Board mulls child care hike



GOING UP—The cost of offering child care services continues to rise, according to Conejo Valley school district leaders. To cover the increase, the administration is proposing a 15% fee hike. Acorn file photo

GOING UP—The cost of offering child care services continues to rise, according to Conejo Valley school district leaders. To cover the increase, the administration is proposing a 15% fee hike. Acorn file photo

Parents who receive child care through the Conejo Valley Unified School District may have to pay more starting next year.

At the Nov. 15 school board meeting, Deputy Superintendent Victor Hayek discussed a potential 15% across-the-board hike, which would cost the average family an extra $62 a month per child beginning next school year.

Parents are currently paying $413 a month per kid for full-time care (before and after school). That figure could rise to $475, Hayek said.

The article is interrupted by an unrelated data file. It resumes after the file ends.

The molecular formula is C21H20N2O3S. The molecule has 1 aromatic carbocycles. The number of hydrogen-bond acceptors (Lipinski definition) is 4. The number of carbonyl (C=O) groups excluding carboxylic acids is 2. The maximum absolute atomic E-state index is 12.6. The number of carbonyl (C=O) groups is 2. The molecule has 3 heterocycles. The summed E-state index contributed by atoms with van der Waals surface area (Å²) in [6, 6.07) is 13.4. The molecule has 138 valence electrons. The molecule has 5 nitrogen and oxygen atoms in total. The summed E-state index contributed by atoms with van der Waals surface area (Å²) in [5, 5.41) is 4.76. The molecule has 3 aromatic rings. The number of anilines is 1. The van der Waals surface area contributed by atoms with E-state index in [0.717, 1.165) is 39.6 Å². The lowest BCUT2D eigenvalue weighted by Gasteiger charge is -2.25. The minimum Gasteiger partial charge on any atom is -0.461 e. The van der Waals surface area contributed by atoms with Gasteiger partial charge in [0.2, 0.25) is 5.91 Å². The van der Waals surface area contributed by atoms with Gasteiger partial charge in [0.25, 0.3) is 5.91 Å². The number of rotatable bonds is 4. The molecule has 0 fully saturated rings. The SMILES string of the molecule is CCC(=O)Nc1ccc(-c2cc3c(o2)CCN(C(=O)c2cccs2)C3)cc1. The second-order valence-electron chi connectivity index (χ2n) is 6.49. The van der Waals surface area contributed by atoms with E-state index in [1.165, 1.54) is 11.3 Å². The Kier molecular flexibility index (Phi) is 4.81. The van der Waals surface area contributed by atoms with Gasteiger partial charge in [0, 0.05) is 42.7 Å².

Tuition costs for CVUSD’s University Early Childhood Center, also known as Wonder Preschool, would also be going up.

There are about 1,085 TK-5 children enrolled in CVUSD child care currently. The program is staffed by 100 people.

Child Care, Wonder Preschool and the California State Preschool Program are the three programs available through the district.

The reason for the increase is to cover the rising cost of labor expenses without having to pull from the general fund, Hayek told the school board.

Trustees Karen Sylvester and Cindy Goldberg pushed back.

“Some of these increases are just pretty substantial from a dollar perspective, and then you have some families who have multiple children,” Sylvester said. “I would prefer to see something a little bit less.”

“I like being not in the red,” Goldberg said. “But I, too, thought that was a pretty big jump for one year.”

Some parents have more than one child in the program, and those who really need the service would be affected the most and possibly be forced to turn elsewhere to make up for the increased cost, the board members said.

The cost increase is a tough call but is necessary, said Hayek, the district’s finance chief.

Scholarships are available to some students, he said.

The board is expected to revisit the tuition hikes at its next meeting Tues., Dec. 13.

“During a pandemic, we took a big hit in child care, to the tune of a $1.5 million, we supplemented child care from the general fund. So the last two years have been pretty good,” Hayek said. “However, expenses continue to rise and we do have to make adjustments in tuition.”